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on those who want longer or deregulated hours to make the case. I do not think that they have succeeded in doing so, and they have not convinced the public.

From what my constituents in Oxford tell me, and from opinion polls, I see no tide of opinion in favour of longer opening hours for large stores—quite the contrary. For example, a British Market Research Bureau survey for the Association of Convenience Stores found that 68 per cent. of the public did not want large supermarket chains to open for longer hours on Sunday. Of the remainder, a further 14 per cent. said that they would reconsider and not support longer opening hours if they threatened small businesses. USDAW’s NOP survey found that 62 per cent. of the public do not want longer Sunday opening hours. Even a survey of people who were out shopping on a Sunday conducted for the lobby group, Deregulate, found that only 56 per cent. favoured longer opening hours. That is hardly a ringing endorsement from those in the public whom one might expect to be most in favour of longer hours.

The inquiry by the panel of parliamentarians, including my hon. Friend the Member for Loughborough (Mr. Reed), who is present, found widespread opposition not only from religious groups and trade unionists but, significantly, from groups such as Working Families, the Mothers’ Union and CARE, and particular concern for the effects on family life and especially parents’ ability to spend time with their children. That is an issue, rightly, of growing concern.

Such important considerations were given surprisingly little attention in the cost-benefit analysis commissioned by the Department of Trade and Industry. Indeed, some important arguments were explicitly excluded from the analysis, such as people not wanting trading because it is the Christian day of rest, restrictions being necessary to protect workers from pressure to work on a Sunday, and a collective preference for a quiet day. In a rather haughty get-out clause the authors, from Indepen, state:

They ought to have added “qualitatively” as well. They go on to say:

I urge Ministers to do just that. Some of the most important arguments are at stake in the decision about what sort of a day we as a society want Sunday to be for workers as well as consumers and for us all as human beings.

Colleagues will, I am sure, have scope in their speeches to consider such matters and other issues from the cost-benefit analysis in further detail. However, it is important to stress three key points. First, the cost-benefit analysis report sees no net job generation from further deregulation. Secondly, the gains that it claims, such as the effect on prices, derive largely from the progressive erosion of premium payments. Even if the reduction in consumer prices and higher profits were to materialise, it would largely be at the expense of low-paid workers. It is inconceivable in such circumstances that the already extensive pressure that shop staff feel that they are under to work on Sundays—more than half of staff reported such pressure in an USDAW survey—would not increase.

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Mr. David Drew (Stroud) (Lab/Co-op): I do not know whether my right hon. Friend has been the fortunate recipient of a paper from Deregulate, but it states:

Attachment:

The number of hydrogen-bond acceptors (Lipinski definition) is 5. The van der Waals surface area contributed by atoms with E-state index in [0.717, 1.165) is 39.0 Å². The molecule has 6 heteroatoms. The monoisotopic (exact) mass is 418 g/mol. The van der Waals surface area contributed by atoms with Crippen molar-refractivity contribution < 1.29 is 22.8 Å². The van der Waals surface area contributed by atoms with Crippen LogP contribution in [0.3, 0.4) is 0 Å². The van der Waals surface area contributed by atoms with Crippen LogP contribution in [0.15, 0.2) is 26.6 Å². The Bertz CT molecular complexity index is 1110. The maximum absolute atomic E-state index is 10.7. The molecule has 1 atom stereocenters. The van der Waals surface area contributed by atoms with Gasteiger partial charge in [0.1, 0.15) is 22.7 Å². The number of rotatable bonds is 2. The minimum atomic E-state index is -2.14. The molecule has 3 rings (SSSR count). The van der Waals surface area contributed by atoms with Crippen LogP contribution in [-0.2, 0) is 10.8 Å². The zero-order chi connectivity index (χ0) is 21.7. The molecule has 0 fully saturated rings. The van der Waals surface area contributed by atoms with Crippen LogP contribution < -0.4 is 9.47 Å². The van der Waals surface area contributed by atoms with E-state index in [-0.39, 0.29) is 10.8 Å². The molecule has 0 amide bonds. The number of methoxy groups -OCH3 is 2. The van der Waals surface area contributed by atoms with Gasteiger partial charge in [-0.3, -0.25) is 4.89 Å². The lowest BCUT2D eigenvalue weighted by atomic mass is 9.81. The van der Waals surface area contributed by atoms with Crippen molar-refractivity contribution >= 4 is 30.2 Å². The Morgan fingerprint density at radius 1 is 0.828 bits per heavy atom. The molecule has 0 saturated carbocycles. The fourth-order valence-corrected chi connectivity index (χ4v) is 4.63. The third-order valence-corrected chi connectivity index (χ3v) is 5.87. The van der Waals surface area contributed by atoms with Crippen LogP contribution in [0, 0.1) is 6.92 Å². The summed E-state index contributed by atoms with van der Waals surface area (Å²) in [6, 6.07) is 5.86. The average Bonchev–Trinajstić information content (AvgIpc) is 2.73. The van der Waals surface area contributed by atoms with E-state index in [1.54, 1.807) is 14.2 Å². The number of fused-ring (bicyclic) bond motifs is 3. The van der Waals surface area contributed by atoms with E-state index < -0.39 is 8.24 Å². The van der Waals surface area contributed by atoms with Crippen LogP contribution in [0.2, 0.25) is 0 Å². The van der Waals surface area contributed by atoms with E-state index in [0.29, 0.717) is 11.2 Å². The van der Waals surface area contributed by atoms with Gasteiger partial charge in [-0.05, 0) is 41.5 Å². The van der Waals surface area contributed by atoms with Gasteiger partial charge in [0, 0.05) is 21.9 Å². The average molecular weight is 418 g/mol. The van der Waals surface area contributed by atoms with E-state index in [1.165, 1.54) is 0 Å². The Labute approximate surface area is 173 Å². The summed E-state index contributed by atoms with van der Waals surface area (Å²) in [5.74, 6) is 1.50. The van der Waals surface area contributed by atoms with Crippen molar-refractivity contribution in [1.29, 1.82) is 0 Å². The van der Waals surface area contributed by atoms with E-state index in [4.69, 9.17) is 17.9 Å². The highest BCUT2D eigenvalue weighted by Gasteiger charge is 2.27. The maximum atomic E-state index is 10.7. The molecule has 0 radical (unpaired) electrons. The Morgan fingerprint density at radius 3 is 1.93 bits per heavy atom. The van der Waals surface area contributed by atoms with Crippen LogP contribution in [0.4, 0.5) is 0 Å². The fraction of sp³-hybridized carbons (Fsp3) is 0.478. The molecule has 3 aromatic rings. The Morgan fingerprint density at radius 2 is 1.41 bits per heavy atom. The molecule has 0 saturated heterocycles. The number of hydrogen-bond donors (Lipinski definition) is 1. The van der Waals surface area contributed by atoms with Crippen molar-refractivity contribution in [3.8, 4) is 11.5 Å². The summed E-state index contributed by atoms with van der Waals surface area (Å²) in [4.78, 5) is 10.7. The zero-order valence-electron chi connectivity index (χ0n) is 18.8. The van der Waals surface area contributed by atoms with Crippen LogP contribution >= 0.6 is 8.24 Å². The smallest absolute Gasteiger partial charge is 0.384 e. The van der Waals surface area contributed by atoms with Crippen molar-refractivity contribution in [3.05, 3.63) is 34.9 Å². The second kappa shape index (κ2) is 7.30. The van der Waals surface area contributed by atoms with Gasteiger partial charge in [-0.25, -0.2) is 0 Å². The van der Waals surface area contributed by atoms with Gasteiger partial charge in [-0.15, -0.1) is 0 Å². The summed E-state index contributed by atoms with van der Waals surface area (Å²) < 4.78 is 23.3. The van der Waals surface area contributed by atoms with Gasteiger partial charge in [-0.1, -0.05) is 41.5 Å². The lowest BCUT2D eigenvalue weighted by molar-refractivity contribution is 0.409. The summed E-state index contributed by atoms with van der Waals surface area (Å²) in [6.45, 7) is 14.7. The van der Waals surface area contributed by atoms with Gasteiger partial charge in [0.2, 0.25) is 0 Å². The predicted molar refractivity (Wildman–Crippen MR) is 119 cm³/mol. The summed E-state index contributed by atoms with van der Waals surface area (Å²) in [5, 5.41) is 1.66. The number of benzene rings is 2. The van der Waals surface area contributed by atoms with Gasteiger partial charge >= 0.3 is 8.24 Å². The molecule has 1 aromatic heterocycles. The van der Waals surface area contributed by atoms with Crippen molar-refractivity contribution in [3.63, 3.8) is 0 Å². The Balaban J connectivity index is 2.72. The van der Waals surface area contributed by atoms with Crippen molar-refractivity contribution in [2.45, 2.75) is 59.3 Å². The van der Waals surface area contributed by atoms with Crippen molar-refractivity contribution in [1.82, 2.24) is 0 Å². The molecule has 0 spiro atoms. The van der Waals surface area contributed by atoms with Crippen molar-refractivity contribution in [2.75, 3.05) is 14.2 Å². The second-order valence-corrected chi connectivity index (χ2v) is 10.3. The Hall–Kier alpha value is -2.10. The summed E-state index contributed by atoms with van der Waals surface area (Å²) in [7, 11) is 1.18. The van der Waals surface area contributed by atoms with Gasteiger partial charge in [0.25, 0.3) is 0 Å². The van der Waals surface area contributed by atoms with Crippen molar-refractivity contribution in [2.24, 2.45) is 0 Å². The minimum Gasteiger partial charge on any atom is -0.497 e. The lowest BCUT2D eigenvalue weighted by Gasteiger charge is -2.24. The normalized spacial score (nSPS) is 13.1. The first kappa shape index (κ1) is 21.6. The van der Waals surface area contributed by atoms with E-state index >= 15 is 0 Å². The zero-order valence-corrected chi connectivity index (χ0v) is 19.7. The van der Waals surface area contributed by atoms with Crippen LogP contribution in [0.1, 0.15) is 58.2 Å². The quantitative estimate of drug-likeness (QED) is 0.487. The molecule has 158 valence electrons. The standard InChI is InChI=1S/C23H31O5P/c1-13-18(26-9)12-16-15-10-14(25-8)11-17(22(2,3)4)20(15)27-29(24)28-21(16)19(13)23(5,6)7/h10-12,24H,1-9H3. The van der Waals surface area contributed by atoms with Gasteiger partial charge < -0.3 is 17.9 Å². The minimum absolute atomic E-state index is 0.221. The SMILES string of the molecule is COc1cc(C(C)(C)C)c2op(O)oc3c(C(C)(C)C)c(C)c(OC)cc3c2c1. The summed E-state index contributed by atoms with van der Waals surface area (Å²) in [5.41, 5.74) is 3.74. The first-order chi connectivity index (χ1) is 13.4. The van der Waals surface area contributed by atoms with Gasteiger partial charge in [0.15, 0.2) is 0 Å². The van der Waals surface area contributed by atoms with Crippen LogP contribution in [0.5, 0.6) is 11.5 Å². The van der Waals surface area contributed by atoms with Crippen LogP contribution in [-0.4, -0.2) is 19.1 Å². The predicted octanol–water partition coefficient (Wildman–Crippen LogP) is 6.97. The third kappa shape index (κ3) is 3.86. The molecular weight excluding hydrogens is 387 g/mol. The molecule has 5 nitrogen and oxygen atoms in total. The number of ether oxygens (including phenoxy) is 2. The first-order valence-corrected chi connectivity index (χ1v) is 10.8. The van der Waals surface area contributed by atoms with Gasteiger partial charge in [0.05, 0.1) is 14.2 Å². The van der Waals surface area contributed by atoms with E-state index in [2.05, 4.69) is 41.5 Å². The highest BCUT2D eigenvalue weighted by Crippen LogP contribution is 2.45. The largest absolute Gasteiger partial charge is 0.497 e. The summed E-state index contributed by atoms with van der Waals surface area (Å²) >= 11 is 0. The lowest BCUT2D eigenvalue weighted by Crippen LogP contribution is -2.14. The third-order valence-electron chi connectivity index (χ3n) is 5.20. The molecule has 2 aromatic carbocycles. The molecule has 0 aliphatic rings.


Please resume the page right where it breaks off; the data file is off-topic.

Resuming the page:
There it is; we are doing this on behalf of those who are most in need. Does he think that that is a good argument?

Mr. Smith: I have not seen that briefing from Deregulate, but that does not surprise me. Indeed, the cost-benefit analysis commissioned by the DTI pointed to both students and single parents as potential recruits for additional Sunday working. As far as the latter are concerned, who is looking after the children while those lone parents are out working? As USDAW’s surveys have shown, many people are not doing such work through choice but out of necessity as a means of keeping body and soul together. No one would dispute that Sunday working suits some people. The thrust of my argument is not that it does not, but that many people feel under increasing pressure to work when they do not want to do so. Moreover, as the cost-benefit analysis report showed, the premium payments that attract some people to work on Sundays at the moment have been progressively eroded, from the typical double time, at the time of the 1994 Act, to time and a half, time and a quarter and, in many cases, single time. That pressure would get worse.

Tony Lloyd (Manchester, Central) (Lab): My right hon. Friend made the valid point earlier that we should consider strengthening the rights of workers to guarantees of premium payments. Does he accept in any case that there are many exploited workers even now, both in the sectors brought into Sunday trading by the most recent changes and in those that could always trade on Sunday? People need proper protection from being forced to worked to work on Sundays for inadequate remuneration.

Mr. Smith: I certainly accept that, and that point is clear from surveys and the anecdotal evidence of workers in the industry.

The third key point that came out of the cost-benefit analysis was that small stores will lose out, especially on current out-of-hours sales, for which they are a substitute for large store provision. Given the report’s precision on the benefits that it claims will come from extending hours, it is striking how vague its conclusions are about the quantitative effects on smaller and convenience stores. How many small shops would close and how many jobs would be lost? We must give weight to the conclusion drawn by the Association of Convenience Stores that liberalisation would have a